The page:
Trajan was popular among Roman citizens as an emperor, but his main passion was war. He ruled for 19 years, and during that period, he participated in three major wars: the first two with the Dacians and the last on the eastern frontier. During the reign of Domitian, Trajan was also involved with King Decebalus, but without any special consequences. Finally, in 101 AD, Trajan left Rome to battle with the Dacians and easily defeated them at Tapae. As a result, Decebalus was forced to cede a large piece of territory north of the Danube, but he did not respect the peace agreement.
Later, in 105 AD, Trajan returned to the north to fight the pesky Dacians again. Decebalus was defeated, and the Romans went to the Dacian capital of Sarmizegethusa, where the whole treasury was seized and sent back to Rome. Then, Decebalus committed suicide because he was in fear of being captured. Thus, the kingdom of Dacia became part of the Empire. However, over half a million people moved away from its territories, and Roman colonists moved there, creating the “Land of the Romans,” or today’s Romania.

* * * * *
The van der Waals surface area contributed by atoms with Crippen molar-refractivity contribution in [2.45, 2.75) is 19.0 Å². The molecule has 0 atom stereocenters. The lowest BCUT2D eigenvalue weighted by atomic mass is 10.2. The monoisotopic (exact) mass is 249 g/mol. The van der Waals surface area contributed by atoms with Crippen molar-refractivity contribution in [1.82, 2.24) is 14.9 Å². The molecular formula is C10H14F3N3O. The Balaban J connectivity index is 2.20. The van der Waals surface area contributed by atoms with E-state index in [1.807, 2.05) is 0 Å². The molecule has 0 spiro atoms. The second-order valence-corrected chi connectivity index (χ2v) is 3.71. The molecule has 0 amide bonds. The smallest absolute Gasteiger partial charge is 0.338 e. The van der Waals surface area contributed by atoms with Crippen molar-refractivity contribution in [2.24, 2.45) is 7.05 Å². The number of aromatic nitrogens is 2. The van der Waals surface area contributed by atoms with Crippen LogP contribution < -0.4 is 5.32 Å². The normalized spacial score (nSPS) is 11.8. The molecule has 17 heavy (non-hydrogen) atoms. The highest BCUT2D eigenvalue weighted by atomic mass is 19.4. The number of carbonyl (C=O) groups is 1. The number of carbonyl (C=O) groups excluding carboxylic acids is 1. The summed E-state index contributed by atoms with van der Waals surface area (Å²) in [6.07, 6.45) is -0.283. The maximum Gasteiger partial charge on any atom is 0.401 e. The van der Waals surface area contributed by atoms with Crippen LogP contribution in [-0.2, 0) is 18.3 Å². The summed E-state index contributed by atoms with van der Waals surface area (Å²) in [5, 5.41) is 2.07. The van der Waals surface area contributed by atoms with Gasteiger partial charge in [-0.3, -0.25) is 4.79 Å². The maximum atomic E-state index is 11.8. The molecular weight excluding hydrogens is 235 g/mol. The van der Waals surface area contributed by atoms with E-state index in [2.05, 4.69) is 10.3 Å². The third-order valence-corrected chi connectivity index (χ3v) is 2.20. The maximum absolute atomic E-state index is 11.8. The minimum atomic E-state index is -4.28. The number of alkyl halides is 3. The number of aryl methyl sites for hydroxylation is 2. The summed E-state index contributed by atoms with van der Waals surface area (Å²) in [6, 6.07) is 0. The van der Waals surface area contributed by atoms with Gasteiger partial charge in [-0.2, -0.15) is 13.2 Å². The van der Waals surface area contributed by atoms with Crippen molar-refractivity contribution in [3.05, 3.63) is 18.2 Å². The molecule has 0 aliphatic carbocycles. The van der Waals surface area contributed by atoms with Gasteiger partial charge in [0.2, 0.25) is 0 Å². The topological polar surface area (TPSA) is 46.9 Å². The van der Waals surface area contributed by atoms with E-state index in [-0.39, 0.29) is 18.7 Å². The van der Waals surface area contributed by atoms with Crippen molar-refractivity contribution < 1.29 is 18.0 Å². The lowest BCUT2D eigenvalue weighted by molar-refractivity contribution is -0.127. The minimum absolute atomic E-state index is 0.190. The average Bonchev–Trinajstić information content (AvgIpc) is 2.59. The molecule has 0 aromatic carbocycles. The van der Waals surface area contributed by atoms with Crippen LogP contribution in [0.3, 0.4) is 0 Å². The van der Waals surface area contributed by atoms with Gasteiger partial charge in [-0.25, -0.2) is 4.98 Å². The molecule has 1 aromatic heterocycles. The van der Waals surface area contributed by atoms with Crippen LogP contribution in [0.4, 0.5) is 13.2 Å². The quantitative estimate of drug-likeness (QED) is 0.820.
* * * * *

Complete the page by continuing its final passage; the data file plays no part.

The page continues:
When Trajan returned to Rome, his victories were celebrated by gladiatoral contests including more than 10.000 gladiators and about 11.000 animals
The Forum of Trajan and Trajan’s Column are two main symbols of memory that remained in Rome. The Forum of Trajan was financed by the seized Dacian treasury and was built in 112 AD. Moreover, the population of Rome during the reign of Nerva and then Trajan had raised to its greatest height, close to 10 million.
Thus, there was a need for a new forum where the first shopping mall – the Trajan’s Market and a center for politics, commerce, and religion were located. On the north side of the forum was a new basilica, Basilica Ulpias, which housed law courts. After the death of Trajan, Emperor Hadrian added a large gateway and a statue of Trajan riding a six-horse chariot.
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The architect of the forum was Apollodorus of Damascus. He also designed Trajan’s Bridge across the Danube River. It was the longest bridge in the world until its destruction in 275 AD. In addition, Emperor Hadrian was exiled and later executed the architect. Later, in 113 AD, the Trajan’s Column was dedicated. The 34-meter column includes 2500 images depicting the Emperor’s battles against the Dacians. Inside the column is a stairwell, which previously took people to a viewing platform. Today, there is a statue of Saint Peter on the top, while earlier, there was Trajan himself.
Read about Famous Architectural Columns in Rome.
At the beginning of 117 AD, Trajan grew ill. His health became worse, and he died from edema on August 8. Trajan was childless and adopted Hadrian as his successor. His reign was for 19 years, longer than anyone’s since Tiberius.
Author: Kate Zusmann